Smart has been showing that on tape during a career in which he had 40 tackles for loss in his last three years and 9.5 sacks. The ability to stay under offensive linemen blocking him and his short area quickness makes him desirable. His 5.24 clocking in the 40 was relatively strong of a 296-pounder who seldom has to run 40 yards.

        "(It's about) making plays and you're going to be on the field and make money," he said. "That's where it's at. It doesn't matter the size, what matters is the heart. If you make plays, they have to put you on he field."

        Smart knows his weaknesses, too. NFL.com praises his ability to stay low and position himself.

        "Excited to play football on every single rep," Lance Zierlein writes. "Times up snap and is quick into the neutral zone. Always searching for the ball. Uses hand quickness to disengage and tackle on time. Good football instincts and quick to recognize and react to screens."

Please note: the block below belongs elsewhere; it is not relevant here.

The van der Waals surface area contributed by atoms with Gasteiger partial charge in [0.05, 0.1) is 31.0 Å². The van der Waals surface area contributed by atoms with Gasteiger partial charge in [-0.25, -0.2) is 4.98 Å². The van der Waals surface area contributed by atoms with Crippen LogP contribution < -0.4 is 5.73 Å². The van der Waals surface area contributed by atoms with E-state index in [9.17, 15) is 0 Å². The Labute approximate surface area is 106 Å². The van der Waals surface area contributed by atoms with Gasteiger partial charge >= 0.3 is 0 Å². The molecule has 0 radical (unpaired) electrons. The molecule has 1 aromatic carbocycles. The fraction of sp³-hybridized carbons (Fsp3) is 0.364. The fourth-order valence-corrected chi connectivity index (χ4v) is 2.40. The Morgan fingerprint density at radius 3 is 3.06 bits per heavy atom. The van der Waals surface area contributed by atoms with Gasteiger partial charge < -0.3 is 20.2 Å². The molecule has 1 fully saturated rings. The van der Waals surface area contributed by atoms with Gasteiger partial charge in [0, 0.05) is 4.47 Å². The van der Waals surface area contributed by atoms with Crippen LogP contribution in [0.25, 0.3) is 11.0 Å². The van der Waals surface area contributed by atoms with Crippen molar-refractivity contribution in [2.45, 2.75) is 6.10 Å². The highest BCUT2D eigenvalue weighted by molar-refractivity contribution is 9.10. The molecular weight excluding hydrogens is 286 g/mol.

On the downside, Zierlein says he may not have enough strength to make up for his lack of size: "Short and squatty frame. Matched up against below average competition on most weeks. Plays straight-legged, which limits his change of direction. Lack of length causes him to swing and miss in tackle attempts against shifty runners."

        Smart, who did 22 reps with 225 poujnds in the bench press Saturday, said his focus has been on his footwork.

        "Efficient footwork so I won't be all over the place playing blocks," he said. "The great (defensive line) coach Pete Jenkins said, if you don't have a good base, you can't be a good football player."

        Especially for defensive tackles playing it low.

        Comment


        • #5
          Key word is Durable in all this. Durable depth I will take

          All bets are Goff

          Comment


          • #6
            Alden Gonzalez
            @Alden_Gonzalez 3m3 minutes ago
            New Rams DT Tanzel Smart, an undersized interior lineman: "I really want to learn a lot from Aaron Donald."

            Comment


            • #7
              I like it , good job drafting capable depth

              Comment

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              • Nick
                2017 NFL Draft Round 4 #125: Rams select Samson Ebukam, LB, Eastern Washington
                by Nick
                SAMSON EBUKAM
                EASTERN WASHINGTON BIG SKY

                6'3"